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ipfs /go-ipfs

IPFS implementation in Go

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What is IPFS?

IPFS is a global, versioned, peer-to-peer filesystem. It combines good ideas from previous systems such as Git, BitTorrent, Kademlia, SFS, and the Web. It is like a single BitTorrent swarm, exchanging git objects. IPFS provides an interface as simple as the HTTP web, but with permanence built-in. You can also mount the world at /ipfs.

For more info see:

Before opening an issue, consider using one of the following locations to ensure you are opening your thread in the right place: - go-ipfs implementation bugs in this repo. - Documentation issues in ipfs/docs issues. - IPFS design in ipfs/specs issues. - Exploration of new ideas in ipfs/notes issues. - Ask questions and meet the rest of the community at the IPFS Forum.

Table of Contents

Security Issues

The IPFS protocol and its implementations are still in heavy development. This means that there may be problems in our protocols, or there may be mistakes in our implementations. And -- though IPFS is not production-ready yet -- many people are already running nodes in their machines. So we take security vulnerabilities very seriously. If you discover a security issue, please bring it to our attention right away!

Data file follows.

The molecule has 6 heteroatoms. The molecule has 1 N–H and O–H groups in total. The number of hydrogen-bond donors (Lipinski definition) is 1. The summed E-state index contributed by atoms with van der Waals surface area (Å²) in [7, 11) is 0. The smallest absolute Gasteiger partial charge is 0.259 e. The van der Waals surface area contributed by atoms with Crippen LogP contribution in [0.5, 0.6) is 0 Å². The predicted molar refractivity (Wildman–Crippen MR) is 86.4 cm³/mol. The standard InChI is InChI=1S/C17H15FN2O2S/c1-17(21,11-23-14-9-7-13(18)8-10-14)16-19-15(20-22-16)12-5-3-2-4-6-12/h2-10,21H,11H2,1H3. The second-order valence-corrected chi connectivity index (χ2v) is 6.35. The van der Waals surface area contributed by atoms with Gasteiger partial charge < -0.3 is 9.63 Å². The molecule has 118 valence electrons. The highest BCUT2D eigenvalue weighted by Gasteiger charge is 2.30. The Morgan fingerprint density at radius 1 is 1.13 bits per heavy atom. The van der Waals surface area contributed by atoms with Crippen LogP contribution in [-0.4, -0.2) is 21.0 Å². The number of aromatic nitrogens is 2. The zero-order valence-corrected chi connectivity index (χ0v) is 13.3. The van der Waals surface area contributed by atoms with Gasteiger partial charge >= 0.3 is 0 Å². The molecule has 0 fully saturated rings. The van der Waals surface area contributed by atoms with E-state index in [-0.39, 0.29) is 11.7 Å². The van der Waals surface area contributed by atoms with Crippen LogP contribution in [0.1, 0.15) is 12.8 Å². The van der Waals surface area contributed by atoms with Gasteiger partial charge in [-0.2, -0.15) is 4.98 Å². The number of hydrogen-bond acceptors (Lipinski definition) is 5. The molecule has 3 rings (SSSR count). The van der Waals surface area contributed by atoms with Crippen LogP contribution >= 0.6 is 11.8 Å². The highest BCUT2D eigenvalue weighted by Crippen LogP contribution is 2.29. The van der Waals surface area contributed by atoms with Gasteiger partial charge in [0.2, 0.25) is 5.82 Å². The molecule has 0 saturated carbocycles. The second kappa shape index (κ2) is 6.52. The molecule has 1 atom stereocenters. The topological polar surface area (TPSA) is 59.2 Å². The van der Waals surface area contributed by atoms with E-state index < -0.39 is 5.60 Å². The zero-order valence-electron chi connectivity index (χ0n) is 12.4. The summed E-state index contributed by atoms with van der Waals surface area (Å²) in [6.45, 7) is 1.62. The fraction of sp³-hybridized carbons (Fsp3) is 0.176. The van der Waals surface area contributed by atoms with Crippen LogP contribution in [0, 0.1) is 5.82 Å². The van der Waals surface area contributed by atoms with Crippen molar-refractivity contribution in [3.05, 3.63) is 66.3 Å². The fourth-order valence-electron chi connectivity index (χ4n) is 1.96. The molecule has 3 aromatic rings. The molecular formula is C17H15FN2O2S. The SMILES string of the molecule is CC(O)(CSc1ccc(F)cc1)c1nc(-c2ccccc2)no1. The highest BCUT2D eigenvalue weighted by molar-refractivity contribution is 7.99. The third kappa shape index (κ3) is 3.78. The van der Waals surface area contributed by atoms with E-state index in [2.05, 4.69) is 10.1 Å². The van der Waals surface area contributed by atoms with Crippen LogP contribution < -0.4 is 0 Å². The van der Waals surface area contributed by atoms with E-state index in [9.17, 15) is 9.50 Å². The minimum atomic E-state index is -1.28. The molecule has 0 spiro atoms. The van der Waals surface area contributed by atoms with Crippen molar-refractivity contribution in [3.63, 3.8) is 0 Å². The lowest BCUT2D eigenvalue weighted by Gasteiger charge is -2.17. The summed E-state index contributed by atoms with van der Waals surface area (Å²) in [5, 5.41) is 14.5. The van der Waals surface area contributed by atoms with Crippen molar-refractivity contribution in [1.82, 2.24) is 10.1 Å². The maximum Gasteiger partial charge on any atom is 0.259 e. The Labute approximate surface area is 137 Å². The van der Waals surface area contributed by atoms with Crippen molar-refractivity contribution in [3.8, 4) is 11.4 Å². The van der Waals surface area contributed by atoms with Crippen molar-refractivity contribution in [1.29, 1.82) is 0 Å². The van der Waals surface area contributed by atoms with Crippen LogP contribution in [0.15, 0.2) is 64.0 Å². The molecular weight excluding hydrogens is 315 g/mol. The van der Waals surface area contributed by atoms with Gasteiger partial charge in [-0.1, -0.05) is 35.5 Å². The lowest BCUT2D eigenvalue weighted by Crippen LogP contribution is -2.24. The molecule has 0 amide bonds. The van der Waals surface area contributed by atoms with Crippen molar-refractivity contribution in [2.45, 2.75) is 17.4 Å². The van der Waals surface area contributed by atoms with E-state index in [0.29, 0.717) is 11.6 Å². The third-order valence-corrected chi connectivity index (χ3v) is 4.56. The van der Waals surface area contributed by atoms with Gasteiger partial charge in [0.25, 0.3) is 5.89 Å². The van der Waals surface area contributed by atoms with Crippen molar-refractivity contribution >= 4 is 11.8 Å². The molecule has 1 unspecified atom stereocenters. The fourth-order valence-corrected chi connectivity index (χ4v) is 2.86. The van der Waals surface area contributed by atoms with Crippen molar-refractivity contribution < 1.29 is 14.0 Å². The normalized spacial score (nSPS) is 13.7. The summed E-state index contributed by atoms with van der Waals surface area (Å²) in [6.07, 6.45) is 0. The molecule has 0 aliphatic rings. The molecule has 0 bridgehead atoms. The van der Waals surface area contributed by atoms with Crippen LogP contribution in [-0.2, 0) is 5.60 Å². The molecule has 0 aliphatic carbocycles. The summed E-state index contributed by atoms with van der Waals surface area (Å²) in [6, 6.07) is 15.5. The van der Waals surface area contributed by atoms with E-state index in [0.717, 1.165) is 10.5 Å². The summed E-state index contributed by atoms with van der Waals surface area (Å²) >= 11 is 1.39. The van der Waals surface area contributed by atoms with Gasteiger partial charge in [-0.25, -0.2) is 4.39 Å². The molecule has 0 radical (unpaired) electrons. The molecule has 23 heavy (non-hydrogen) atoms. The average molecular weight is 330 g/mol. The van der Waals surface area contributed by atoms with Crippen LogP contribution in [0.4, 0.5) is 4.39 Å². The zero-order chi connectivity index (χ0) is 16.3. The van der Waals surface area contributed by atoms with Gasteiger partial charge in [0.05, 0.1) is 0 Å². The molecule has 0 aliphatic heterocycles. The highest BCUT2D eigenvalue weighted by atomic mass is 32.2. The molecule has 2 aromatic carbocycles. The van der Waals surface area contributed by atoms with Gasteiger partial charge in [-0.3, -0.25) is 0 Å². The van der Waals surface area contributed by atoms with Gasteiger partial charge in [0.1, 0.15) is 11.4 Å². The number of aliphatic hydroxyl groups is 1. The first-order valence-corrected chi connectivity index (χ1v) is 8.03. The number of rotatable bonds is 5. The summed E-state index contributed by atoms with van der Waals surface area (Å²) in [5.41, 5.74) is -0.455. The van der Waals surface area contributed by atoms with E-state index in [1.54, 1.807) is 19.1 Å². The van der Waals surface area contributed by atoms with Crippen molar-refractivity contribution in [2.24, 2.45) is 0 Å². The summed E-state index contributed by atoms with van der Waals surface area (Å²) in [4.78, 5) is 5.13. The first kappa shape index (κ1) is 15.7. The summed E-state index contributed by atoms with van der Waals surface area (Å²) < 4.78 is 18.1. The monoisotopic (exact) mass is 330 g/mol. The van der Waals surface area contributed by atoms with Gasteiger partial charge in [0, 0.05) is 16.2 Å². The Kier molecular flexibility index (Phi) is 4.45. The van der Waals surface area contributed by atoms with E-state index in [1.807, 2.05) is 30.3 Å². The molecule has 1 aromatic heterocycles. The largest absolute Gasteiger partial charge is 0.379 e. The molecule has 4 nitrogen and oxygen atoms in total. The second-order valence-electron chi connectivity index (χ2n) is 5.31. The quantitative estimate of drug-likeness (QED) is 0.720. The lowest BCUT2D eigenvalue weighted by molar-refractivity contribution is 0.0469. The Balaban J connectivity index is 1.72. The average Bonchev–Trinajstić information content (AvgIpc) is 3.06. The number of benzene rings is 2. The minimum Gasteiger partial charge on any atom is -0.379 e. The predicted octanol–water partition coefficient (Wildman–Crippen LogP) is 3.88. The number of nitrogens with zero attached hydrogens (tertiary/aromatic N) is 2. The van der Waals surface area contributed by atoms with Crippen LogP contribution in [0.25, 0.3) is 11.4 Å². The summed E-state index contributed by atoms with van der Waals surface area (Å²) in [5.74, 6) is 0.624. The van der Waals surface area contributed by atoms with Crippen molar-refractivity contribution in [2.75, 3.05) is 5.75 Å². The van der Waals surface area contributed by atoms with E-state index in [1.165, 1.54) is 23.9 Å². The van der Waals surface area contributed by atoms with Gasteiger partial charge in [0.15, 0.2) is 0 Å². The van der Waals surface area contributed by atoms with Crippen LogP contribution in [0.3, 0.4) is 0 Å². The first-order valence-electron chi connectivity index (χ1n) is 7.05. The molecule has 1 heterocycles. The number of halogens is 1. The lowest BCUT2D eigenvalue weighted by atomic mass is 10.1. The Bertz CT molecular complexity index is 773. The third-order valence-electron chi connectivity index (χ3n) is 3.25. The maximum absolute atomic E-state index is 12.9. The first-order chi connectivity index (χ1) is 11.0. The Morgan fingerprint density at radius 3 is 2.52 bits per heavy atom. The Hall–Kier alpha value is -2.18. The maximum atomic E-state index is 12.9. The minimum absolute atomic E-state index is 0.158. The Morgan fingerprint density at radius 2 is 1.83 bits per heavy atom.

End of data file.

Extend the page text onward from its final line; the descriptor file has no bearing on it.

If you find a vulnerability that may affect live deployments -- for example, by exposing a remote execution exploit -- please send your report privately to [email protected]. Please DO NOT file a public issue.

If the issue is a protocol weakness that cannot be immediately exploited or something not yet deployed, just discuss it openly.


The canonical download instructions for IPFS are over at: It is highly recommended you follow those instructions if you are not interested in working on IPFS development.

System Requirements

IPFS can run on most Linux, macOS, and Windows systems. We recommend running it on a machine with at least 2 GB of RAM and 2 CPU cores (go-ipfs is highly parallel). On systems with less memory, it may not be completely stable.

If your system is resource-constrained, we recommend:

  1. Installing OpenSSL and rebuilding go-ipfs manually with
    make build GOTAGS=openssl
    . See the download and compile section for more information on compiling go-ipfs.
  2. Initializing your daemon with
    ipfs init --profile=lowpower